My husband Jacques likens this dish to blini with caviar and sour cream. To some, that’s quite an endorsement (I’ve resisted caviar all my life, with every fiber of my being).
M-J’s HIGH-PROTEIN MUNG BEAN PANCAKES
To my pot of cooked mung beans (one cup dry beans, three cups water) I add chia seeds (while beans are still hot, to make them soft), yogurt whey*, whole oat flour (I grind my own), ground flax, hemp protein powder, a couple of raw eggs, and a little self-rising flour. I keep the batter pretty thin, adding more liquid whey or water when required. Ingredients are pictured below, but I don’t use measurements. ~M-J
Read Dr. Axe’s information on the Mung Bean Nutritional Powerhouse.
I save liquid whey from the yogurt-straining process, and mix a little nonfat dry milk with it in a blender-bottle. I refrigerate the stuff to use in smoothies or pancake batter~M-J
Make yogurt whey* to use as liquid for pancake batter by straining your yogurt to make it thicker. Pour the liquid (whey) that has been removed from your yogurt into a jar for use in smoothies and pancake batter. Then use the resultant “Greek yogurt” to spread onto the pancakes. After spreading this on my mung bean pancakes, I roll them to create a delicious, health-promoting luncheon dish.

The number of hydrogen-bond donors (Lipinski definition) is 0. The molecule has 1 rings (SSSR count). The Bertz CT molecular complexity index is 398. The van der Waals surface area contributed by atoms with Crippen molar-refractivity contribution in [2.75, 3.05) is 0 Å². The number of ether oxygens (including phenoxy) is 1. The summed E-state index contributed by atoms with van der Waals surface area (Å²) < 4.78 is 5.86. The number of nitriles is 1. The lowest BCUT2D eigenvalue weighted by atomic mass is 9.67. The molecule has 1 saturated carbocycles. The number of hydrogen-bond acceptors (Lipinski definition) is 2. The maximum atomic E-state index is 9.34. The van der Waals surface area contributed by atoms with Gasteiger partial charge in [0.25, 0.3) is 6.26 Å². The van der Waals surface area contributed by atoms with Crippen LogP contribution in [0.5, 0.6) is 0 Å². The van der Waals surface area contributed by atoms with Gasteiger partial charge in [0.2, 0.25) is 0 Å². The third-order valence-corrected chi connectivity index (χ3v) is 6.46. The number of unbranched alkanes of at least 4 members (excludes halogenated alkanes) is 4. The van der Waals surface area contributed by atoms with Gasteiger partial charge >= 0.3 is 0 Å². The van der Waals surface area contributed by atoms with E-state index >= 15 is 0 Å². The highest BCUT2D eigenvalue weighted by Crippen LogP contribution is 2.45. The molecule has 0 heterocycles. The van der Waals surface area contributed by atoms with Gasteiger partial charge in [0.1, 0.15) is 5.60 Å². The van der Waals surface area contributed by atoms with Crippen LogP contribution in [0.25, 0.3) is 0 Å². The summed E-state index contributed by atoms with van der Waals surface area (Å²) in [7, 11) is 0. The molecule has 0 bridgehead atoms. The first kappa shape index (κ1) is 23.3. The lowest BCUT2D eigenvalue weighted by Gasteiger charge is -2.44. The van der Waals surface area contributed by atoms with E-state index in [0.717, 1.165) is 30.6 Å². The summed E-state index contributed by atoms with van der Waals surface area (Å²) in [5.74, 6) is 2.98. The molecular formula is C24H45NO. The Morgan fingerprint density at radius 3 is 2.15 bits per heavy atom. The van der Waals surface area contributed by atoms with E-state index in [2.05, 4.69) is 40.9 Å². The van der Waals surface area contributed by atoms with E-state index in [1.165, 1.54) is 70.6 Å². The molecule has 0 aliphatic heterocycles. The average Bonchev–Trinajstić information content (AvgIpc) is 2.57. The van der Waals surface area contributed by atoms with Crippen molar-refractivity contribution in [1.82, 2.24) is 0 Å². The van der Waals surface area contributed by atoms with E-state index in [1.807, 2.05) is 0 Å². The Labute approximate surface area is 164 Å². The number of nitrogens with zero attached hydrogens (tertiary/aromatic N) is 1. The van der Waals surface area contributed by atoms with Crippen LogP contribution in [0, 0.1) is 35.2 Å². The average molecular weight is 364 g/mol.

*See my jar of whey in the following picture:
Straining your own yoghurt makes a delightful Mediterranean or Middle Eastern spread for bread or pita. Put a round coffee-filter into a bowl-sized strainer or sieve, empty a container of plain whole-milk or full-fat yoghurt into it, cover with another round coffee-filter, and place over a bowl that allows some space between the bottom of the strainer and the base of the bowl, so that when your yoghurt is draining, it will not soak itself. Keep the assembly covered with plastic or Saran-type wrap, because fruit-flies love this stuff. I initiate this process before going to bed at night; in the morning I have wonderful, thick spread for my preferred bread or pita, and this yogurt-cheese is also excellent with a fried egg.
©M-J de Mesterton
See The Elegant Cook Bread Page for M-J’s Pita Recipe
©Copyright M-J de Mesterton, August 25 2018
Tasty Tofu with Mild Green Shishito Peppers
As a nutritious austerity dish, there are scads of ways to prepare tofu. Three ounces of firm tofu, with only seventy calories, contain eight grams of protein and two grams of carbohydrate. This morning, I sautéed in coconut oil some cubed tofu that I had marinated in soy sauce, cider vinegar and miso, then added some roasted Japanese shishito peppers. I then sprinkled the dish with black-and-white sesame seeds.
NUTRITION FACTS on Shishito Peppers, from Trader Joe’s: Serving size about 7 peppers (45g) | Amount per serving: Calories 15
Total Fat 0g (0% DV), Saturated Fat 0g (0% DV), Trans Fat 0g, Cholesterol 0mg (0% DV), Sodium 0mg (0% DV), Total Carbohydrate 3g (1% DV), Dietary Fiber 2g (8% DV), Total Sugars 2g, Protein 1g, Vitamin A (8% DV), Calcium 0mg (% DV), Iron (2% DV), Vitamin C (35% DV).
The % Daily Value (DV) tells you how much a nutrient in a serving of food contributes to a daily diet. 2,000 calories a day is used for general nutrition advice.